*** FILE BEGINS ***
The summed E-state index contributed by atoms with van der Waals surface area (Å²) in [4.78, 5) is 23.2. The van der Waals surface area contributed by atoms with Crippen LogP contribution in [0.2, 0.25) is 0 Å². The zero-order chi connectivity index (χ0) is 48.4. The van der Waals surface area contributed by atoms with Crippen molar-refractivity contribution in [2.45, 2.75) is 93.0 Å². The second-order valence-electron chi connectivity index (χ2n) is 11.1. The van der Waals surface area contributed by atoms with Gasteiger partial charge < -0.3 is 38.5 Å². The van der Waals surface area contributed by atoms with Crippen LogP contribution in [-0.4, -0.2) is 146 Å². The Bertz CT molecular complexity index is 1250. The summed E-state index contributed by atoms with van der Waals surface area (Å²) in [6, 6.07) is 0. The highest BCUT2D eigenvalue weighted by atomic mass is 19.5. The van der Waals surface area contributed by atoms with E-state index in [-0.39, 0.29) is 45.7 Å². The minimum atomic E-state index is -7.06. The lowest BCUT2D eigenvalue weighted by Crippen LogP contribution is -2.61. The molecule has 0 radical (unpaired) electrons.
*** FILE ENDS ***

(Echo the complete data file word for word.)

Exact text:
The summed E-state index contributed by atoms with van der Waals surface area (Å²) in [4.78, 5) is 23.2. The van der Waals surface area contributed by atoms with Crippen LogP contribution in [0.2, 0.25) is 0 Å². The zero-order chi connectivity index (χ0) is 48.4. The van der Waals surface area contributed by atoms with Crippen molar-refractivity contribution in [2.45, 2.75) is 93.0 Å². The second-order valence-electron chi connectivity index (χ2n) is 11.1. The van der Waals surface area contributed by atoms with Gasteiger partial charge < -0.3 is 38.5 Å². The van der Waals surface area contributed by atoms with Crippen LogP contribution in [-0.4, -0.2) is 146 Å². The Bertz CT molecular complexity index is 1250. The summed E-state index contributed by atoms with van der Waals surface area (Å²) in [6, 6.07) is 0. The highest BCUT2D eigenvalue weighted by atomic mass is 19.5. The van der Waals surface area contributed by atoms with E-state index in [-0.39, 0.29) is 45.7 Å². The minimum atomic E-state index is -7.06. The lowest BCUT2D eigenvalue weighted by Crippen LogP contribution is -2.61. The molecule has 0 radical (unpaired) electrons.